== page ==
The intertwining of our differences, perspectives, experiences, minds, and cultures make us original and one-of-a-kind in our daily life, as well as in our workplace. According to the evolutionary biologist Heying, the success of our species is advanced by the ways in which we’re different from each other.  Today as we speak of diversity, we are also increasingly hearing the term "Neurodiversity".
Coined in 1998 by an Australian sociologist named Judy Singer, neurodiversity is a term referring to the infinite variation in neurocognitive functioning within our species. It is like a framework that embraces the infinite variety of neurocognitive styles. The term include neurological development disorders (autism spectrum disorders, dyslexia, ADHD,..) which share common features, in particular differences in how people learn and process information. 
However, many still consider that neurodiversity is still overlooked in the workplaces. It is estimated that 80% of people with Autism Spectrum Disorder are unemployed, although many have high education and are eager to work.  It is no wonder, from the interview processes to decision making, most of our workplace environments are still not organized in an inclusive way—noisy group work, generally over stimulating settings, eye contact, etc.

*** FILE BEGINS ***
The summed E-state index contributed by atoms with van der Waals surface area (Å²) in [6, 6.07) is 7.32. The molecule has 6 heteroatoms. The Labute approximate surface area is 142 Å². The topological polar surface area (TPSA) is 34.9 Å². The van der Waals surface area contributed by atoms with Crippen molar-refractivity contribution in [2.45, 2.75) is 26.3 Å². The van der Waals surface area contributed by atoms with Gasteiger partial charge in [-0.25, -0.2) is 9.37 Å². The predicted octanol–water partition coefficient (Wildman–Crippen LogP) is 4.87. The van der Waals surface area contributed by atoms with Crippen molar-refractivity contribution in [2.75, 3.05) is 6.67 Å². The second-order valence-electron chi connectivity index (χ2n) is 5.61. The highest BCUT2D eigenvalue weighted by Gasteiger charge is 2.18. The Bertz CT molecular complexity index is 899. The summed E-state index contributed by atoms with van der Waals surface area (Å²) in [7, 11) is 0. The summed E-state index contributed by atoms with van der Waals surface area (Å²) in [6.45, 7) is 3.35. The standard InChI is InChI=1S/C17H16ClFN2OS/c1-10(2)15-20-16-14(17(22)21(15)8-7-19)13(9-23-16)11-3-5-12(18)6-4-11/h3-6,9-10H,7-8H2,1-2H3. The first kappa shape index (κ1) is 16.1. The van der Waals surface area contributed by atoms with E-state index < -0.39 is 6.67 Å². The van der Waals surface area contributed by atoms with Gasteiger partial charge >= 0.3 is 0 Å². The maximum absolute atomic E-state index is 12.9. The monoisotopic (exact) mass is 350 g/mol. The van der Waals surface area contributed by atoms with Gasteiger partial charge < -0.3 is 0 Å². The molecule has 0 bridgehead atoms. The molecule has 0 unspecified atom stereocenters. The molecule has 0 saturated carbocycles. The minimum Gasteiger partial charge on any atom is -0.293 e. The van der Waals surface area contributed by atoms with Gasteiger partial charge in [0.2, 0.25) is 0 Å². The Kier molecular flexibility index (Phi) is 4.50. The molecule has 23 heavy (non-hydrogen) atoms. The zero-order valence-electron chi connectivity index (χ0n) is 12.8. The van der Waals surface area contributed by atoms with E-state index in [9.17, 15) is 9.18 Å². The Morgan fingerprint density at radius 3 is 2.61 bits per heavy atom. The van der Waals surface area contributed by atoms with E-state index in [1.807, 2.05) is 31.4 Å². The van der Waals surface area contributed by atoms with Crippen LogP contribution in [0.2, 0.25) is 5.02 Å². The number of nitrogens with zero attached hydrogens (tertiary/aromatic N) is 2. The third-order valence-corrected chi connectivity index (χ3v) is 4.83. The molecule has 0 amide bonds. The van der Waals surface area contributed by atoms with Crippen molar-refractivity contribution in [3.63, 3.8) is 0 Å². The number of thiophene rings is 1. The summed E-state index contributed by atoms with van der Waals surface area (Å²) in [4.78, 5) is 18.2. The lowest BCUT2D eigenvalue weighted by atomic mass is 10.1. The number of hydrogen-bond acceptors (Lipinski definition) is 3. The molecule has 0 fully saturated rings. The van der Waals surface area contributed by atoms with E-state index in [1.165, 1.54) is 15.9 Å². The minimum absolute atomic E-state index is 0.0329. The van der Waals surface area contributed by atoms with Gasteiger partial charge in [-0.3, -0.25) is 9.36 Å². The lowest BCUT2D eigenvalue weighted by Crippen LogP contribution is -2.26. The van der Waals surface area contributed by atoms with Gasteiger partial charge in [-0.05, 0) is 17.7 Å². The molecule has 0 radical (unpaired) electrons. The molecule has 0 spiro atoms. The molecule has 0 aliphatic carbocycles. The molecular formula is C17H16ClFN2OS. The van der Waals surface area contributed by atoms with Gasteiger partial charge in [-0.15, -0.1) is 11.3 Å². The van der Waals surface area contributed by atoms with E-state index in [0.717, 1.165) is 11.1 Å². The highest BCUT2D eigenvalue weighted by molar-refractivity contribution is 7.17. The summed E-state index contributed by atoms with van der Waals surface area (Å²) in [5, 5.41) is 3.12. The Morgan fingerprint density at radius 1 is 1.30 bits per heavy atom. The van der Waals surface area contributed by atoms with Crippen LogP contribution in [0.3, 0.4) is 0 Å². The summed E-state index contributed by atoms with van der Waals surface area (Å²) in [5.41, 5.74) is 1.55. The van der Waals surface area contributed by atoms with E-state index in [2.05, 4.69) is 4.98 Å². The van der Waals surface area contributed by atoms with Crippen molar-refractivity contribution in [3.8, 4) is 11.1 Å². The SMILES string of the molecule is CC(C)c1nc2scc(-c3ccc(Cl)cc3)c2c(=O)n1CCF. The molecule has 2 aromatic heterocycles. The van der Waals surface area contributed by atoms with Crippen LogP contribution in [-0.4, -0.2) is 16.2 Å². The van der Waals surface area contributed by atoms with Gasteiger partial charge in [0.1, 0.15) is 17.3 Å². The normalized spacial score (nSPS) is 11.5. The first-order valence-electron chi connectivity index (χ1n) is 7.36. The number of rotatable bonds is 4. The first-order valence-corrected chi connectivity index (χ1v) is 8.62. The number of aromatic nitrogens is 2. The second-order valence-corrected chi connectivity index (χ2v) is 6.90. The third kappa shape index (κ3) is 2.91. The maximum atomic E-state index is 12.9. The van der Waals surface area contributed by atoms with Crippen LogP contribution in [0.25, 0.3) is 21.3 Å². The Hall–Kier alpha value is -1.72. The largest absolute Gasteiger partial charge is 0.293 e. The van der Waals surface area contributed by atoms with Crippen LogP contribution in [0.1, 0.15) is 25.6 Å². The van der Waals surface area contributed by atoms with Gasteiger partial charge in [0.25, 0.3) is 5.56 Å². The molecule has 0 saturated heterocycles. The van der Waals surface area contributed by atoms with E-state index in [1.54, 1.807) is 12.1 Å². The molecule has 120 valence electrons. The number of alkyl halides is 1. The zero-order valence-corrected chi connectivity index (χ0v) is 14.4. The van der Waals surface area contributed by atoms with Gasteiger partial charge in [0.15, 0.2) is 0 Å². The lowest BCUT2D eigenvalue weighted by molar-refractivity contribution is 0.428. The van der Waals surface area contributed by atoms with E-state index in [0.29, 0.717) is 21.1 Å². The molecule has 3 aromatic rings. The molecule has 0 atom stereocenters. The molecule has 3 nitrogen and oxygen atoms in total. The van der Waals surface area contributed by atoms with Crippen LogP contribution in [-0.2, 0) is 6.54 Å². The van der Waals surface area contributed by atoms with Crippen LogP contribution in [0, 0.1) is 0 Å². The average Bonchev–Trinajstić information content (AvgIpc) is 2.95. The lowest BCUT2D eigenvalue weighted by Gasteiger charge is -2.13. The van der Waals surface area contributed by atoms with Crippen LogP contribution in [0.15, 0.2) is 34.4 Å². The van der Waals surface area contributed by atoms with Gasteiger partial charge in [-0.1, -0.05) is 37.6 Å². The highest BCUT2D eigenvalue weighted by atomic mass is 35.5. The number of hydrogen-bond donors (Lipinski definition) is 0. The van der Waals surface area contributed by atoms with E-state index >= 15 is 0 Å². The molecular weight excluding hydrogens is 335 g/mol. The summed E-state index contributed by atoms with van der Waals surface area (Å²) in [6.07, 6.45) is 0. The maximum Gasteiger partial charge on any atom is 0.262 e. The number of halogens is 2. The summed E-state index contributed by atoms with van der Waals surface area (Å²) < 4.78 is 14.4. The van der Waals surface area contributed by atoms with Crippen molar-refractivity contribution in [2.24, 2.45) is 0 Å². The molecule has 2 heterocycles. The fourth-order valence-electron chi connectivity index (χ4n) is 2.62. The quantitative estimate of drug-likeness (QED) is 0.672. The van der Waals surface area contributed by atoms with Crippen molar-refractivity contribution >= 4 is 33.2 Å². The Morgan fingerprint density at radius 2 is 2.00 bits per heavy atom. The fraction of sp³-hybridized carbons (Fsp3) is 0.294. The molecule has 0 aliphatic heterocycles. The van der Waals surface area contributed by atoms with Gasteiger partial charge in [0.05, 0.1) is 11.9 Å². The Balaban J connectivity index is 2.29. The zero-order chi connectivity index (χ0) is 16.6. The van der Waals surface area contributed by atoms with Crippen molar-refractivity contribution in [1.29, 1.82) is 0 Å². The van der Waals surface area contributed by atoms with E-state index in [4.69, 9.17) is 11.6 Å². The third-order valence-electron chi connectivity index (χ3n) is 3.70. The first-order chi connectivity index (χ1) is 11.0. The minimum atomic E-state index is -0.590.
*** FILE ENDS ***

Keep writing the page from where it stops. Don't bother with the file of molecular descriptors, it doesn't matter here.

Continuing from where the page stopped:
But things seem to be getting better. Businesses are slowly moving through new inclusive and open minded perspectives, and the appreciation of the benefits of cognitive diversity has been on the rise. Big companies such as Ford Motor, DXC Technology, EY, Microsoft, JPMorgan Chase, and SAP, launched last October the Autism@Work Employer Roundtable to share best hiring and workplace practices and to help other companies to invest in neurodiversity employment programs. 
And this investment is not in vain. According to different studies, companies embracing diversity and inclusion are better equipped to innovate and drive performance. Some interesting research from Harvard Business Review (HBR) backs up its value for a company: “a significant correlation between high cognitive diversity and high performance.”  By enhancing neurodiversity we recognize that there are both great challenges and great benefits in bringing together people who approach things from different angles. In business, these multiple and diverse viewpoints can result in sprouting creativity capabilities and expanded problem-solving. 
At the same time, if you are hoping to take advantage of the creative capabilities and performance benefits of neurodiversity, make sure you are creating an environment to support it. Check out this link for tips on how to create an inclusive environment for interviews and make sure to do additional research upon hiring!